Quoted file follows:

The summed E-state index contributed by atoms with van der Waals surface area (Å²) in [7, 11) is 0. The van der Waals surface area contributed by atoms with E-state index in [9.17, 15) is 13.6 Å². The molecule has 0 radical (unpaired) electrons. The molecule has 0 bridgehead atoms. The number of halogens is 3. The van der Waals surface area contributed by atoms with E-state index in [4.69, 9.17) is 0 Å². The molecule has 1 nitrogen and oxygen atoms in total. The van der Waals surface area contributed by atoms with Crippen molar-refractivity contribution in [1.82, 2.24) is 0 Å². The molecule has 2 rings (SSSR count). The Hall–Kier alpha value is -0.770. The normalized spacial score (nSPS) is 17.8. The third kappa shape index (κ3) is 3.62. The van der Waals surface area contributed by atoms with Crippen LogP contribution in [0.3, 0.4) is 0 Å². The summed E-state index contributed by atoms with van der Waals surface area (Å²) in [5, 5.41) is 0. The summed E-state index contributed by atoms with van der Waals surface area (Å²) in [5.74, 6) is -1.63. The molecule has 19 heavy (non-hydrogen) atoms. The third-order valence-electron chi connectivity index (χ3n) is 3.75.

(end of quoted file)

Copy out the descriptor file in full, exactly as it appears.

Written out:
The summed E-state index contributed by atoms with van der Waals surface area (Å²) in [7, 11) is 0. The van der Waals surface area contributed by atoms with E-state index in [9.17, 15) is 13.6 Å². The molecule has 0 radical (unpaired) electrons. The molecule has 0 bridgehead atoms. The number of halogens is 3. The van der Waals surface area contributed by atoms with E-state index in [4.69, 9.17) is 0 Å². The molecule has 1 nitrogen and oxygen atoms in total. The van der Waals surface area contributed by atoms with Crippen molar-refractivity contribution in [1.82, 2.24) is 0 Å². The molecule has 2 rings (SSSR count). The Hall–Kier alpha value is -0.770. The normalized spacial score (nSPS) is 17.8. The third kappa shape index (κ3) is 3.62. The van der Waals surface area contributed by atoms with Crippen LogP contribution in [0.3, 0.4) is 0 Å². The summed E-state index contributed by atoms with van der Waals surface area (Å²) in [5, 5.41) is 0. The summed E-state index contributed by atoms with van der Waals surface area (Å²) in [5.74, 6) is -1.63. The molecule has 19 heavy (non-hydrogen) atoms. The third-order valence-electron chi connectivity index (χ3n) is 3.75.